This list could be longer, but every list is only a means subordinated to a goal; it is best to eschew the excessive boldness of the scholar who wishes to catch a glimpse of the splendor of a direct source in the Liber scale Machometi. But the text certainly generated flashes within Dante’s imagination, leaps of fantasy, and playful poetics such as calling the houses of the city of Dis “meschite”—the same name given to the temples of the Saracens. To be a complete and direct source, as (p.63) some would like, does not seem to be the proper end for the popularizing Liber scale Machometi. Rather, Dante knew many texts and was able to blend them together within the framework of his singular imagination, giving to each its proper role in the creative process. In order to preserve and be faithful to this creative drive, scholars must continue to create for themselves doubts, distinctions, and clarifying principles.

Translated by Kyle M. Hall (p.64)

Notes:

(1.) Ernst Robert Curtius, European Literature and the Latin Middle Ages, trans. Willard R. Trask, Bollingen Series 36 (Princeton, N.J.: Princeton University Press, 1990), 379.

(2.) Miguel Asín Palacios, Dante y el Islam (Madrid: Voluntad, 1927), trans. Harold Sunderland as Islam and the Divine Comedy (London: J. Murray, 1926). [For analysis of the impact that Asín Palacios’s book had on subsequent scholarship, see Vicente Cantarino, “Dante and Islam: History and Analysis of a Controversy,” in this volume.]

(3.) [This interpretive strategy is turned on its head in Daniela Boccassini, “Falconry as a Transmutative Art: Dante, Frederick II, and Islam,” in this volume.]

(4.) Maria Corti, Percorsi dell’ invenzione: Il Linguaggio poetico e Dante (Turin: Einaudi, 1993), 122–26.

(5.) On the continual contact between the Arabs and the Spanish, see Juan Vernet, La Cultura hispanoárabe en Oriente y Occidente (Barcelona: Ariel, 1978).

(6.) Book 2 (folio 4v), ed. Nathaniel Edward Griffin (Cambridge, Mass.: Mediaeval Academy of America, 1936), 10.

(7.) 228–32, in Il gatto lupesco e Il mare amoroso, ed. Annamaria Carrega, Orsatti 7 (Alessandria: Edizioni dell’Orso, 2000), 74.

(8.) On the structure of the monument, see Reinhart Pieter Anne Dozy, Recherches sur l’ histoire et la littérature de l’Espagne pendant le moyen âge, 3rd ed. (Leiden: Brill, 1881), 2:300–314; and René Basset, “L’aqueduc et la statue de Cadix,” La Tradition 6 (1892): 97. Upon a stone square was placed a second square, connected to the first by copper pilasters between 60 and 100 cubits in height. The sides of the second, (p.275) upper square were one-third the size of the first one. Above this was a triangular construction that tapered upward. On this rested a block of white marble, upon which stood the brass statue, 6 cubits in height, of Muḥammad, with a long beard and a gilded mantle over his shoulders. His left arm was stretched out in the direction of the strait, signifying for the Arab geographers, “No one shall proceed further,” or “return to the place from which you have come.”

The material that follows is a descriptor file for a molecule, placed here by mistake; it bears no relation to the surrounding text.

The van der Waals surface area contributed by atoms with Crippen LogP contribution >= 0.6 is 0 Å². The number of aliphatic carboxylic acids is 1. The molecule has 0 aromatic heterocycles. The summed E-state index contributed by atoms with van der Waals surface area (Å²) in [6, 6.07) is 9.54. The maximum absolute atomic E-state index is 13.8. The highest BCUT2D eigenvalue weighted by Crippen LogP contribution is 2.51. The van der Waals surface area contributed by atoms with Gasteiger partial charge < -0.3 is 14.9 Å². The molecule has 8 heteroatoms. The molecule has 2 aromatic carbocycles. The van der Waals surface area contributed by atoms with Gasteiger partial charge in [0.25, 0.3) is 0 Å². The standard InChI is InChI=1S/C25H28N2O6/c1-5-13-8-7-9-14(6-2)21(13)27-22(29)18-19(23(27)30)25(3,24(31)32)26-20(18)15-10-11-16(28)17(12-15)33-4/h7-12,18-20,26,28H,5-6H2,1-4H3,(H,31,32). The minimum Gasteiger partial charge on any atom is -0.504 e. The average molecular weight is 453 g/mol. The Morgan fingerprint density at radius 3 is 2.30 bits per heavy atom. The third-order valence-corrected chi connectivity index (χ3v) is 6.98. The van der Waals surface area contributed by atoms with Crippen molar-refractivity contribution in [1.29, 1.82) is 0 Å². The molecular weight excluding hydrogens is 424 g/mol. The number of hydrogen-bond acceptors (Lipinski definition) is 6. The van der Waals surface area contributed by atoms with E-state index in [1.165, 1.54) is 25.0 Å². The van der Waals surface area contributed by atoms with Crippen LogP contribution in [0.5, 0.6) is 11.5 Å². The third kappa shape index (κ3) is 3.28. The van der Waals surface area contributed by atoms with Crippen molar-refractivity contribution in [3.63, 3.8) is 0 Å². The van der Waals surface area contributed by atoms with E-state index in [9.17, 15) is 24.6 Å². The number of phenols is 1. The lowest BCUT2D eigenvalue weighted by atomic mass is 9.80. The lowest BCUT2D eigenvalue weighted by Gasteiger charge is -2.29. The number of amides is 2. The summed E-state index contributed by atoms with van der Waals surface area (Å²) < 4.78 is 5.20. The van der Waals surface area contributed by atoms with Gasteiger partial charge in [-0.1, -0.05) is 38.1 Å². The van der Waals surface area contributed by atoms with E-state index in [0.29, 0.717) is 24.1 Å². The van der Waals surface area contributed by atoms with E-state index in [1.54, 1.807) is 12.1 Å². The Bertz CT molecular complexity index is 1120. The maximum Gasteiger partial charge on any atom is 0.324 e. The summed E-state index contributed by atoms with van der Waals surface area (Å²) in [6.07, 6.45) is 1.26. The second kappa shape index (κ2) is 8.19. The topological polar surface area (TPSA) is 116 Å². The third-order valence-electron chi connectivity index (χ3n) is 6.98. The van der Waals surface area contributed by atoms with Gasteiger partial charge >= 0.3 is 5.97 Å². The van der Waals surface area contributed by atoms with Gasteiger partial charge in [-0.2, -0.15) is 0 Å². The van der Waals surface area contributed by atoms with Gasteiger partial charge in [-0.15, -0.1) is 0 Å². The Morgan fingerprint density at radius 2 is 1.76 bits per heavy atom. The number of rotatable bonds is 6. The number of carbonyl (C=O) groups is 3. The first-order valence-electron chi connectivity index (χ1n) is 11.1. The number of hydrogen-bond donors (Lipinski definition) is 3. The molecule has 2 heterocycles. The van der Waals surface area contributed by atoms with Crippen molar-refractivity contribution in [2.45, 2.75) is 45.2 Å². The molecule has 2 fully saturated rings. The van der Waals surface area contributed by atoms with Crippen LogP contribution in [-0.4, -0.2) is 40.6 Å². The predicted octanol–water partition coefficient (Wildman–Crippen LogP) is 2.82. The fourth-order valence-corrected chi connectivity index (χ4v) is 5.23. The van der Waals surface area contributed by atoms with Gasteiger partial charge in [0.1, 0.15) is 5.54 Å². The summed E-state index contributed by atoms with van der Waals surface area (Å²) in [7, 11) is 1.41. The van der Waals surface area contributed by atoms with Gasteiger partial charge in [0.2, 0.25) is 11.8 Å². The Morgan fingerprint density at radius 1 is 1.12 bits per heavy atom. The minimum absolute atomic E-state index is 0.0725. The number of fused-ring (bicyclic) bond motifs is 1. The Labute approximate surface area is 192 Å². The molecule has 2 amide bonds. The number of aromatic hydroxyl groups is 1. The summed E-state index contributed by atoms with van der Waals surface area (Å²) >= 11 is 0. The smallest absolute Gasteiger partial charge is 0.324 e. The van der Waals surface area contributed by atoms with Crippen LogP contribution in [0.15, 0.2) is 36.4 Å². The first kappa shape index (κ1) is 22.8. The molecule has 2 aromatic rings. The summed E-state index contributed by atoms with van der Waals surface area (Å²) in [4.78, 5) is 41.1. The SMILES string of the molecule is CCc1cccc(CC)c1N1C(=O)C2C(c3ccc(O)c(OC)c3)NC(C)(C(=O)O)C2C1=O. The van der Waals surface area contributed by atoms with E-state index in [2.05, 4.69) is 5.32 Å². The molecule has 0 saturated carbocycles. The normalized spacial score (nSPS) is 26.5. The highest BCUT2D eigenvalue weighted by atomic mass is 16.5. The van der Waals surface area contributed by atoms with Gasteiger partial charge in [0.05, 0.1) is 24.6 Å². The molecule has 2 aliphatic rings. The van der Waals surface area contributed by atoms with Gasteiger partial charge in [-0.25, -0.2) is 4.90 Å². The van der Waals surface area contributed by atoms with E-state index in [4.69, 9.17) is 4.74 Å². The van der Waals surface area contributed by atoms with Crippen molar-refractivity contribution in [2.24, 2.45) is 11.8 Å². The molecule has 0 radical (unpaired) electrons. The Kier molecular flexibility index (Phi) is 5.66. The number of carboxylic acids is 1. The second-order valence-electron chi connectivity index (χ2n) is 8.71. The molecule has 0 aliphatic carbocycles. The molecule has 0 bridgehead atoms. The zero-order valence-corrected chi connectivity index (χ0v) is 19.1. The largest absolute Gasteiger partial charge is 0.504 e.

(9.) Mario Fubini, “Il peccato di Ulisse,” Belfagor 2 (1947): 461–75; reprinted in Mario Fubini, Il peccaato di Ulisse e altri scritti danteschi (Milan: R. Ricciardi, 1966), 1–36.

(10.) Maria Corti, “Le metafore della navigazione, del volo e della lingua di fuoco nell’episodio di Ulisse (‘Inferno’ XXVI),” in Miscellanea di studi in onore di A. Roncaglia (Modena: Mucchi, 1989), 2:479–91.

(11.) Maria Corti, Percorsi dell’ invenzione. [Ed.: Corti may have had in mind the treatment of shipwreck in Aeschylus, Agamemnon, and Sophocles, Oedipus Rex.]

(12.) Ramón Menéndez Pidal, Historia de España (Madrid: Espasa-Calpe, 1956–).

(13.) [Ed.: At this point Corti’s Italian text expands with the following remark about Myrleia:]more noted today for the trial of Ocalan [Abdullah “Apo” Öcalan (1948–), founding leader of the Kurdish party Kurdistan Workers Party (PKK), has been held since his capture in 1999 under solitary confinement as the only prisoner on İmralı Island in Turkey] than for the armistice reached between the Greeks and the Turks in 1922[0].

(14.) For similar wording of the same passage, see Libro de la destructione de Troya: Volgarizzamento napoletano trecentesco da Guido delle Colonne, ed. Nicola De Blasi, I Volgari d’Italia 3 (Rome: Bonacci, 1986).

(15.) [Ed.: The source of information for the last two statements appears to be Snorri Sturluson, Óláfs saga Helga, chapter 18, in Snorri, Heimskringla, ed. Bjarni Að2/24/2015albjarnarson, Íslenzk fornrit 26–28, 3 vols. (Reykjavík: Hið Íslenzka fornritafélag, 1941–1951), 2: 25. With his ship in a place named Karlsá, Olaf is on the verge of sailing through the Straits of Gibraltar, when he has a dream in which he is visited by “merkiligr [variant: göfugligr] maðr ok þekkiligr ok þó ógurligr” (“a remarkable [glorious] and handsome man and yet awful”). This figure tells him to go back to Norway, where he and his descendants will be the kings of Norway.]

(16.) In addition, see Inferno 1.26 (“lo passo / che non lasciò già mai persona viva” “the pass / that never left anyone alive”), Inferno 26.132 (p.276) (“poi che ’ntrati eravam ne l’alto passo” “since we had entered on the passage of the deep”). One also observes the rhymes within the text at Inferno 1, lines 26, 28, and 30 (passo, lasso, basso) and Inferno 26, lines 128, 130, and 132 (basso, passo, casso)[0].

(17.) Jurij Lotman, Testo e contesto (Rome: Laterza, 1980), 96.

(18.) Madrid, Biblioteca Nacional, MS 7563, folios 106r–107v.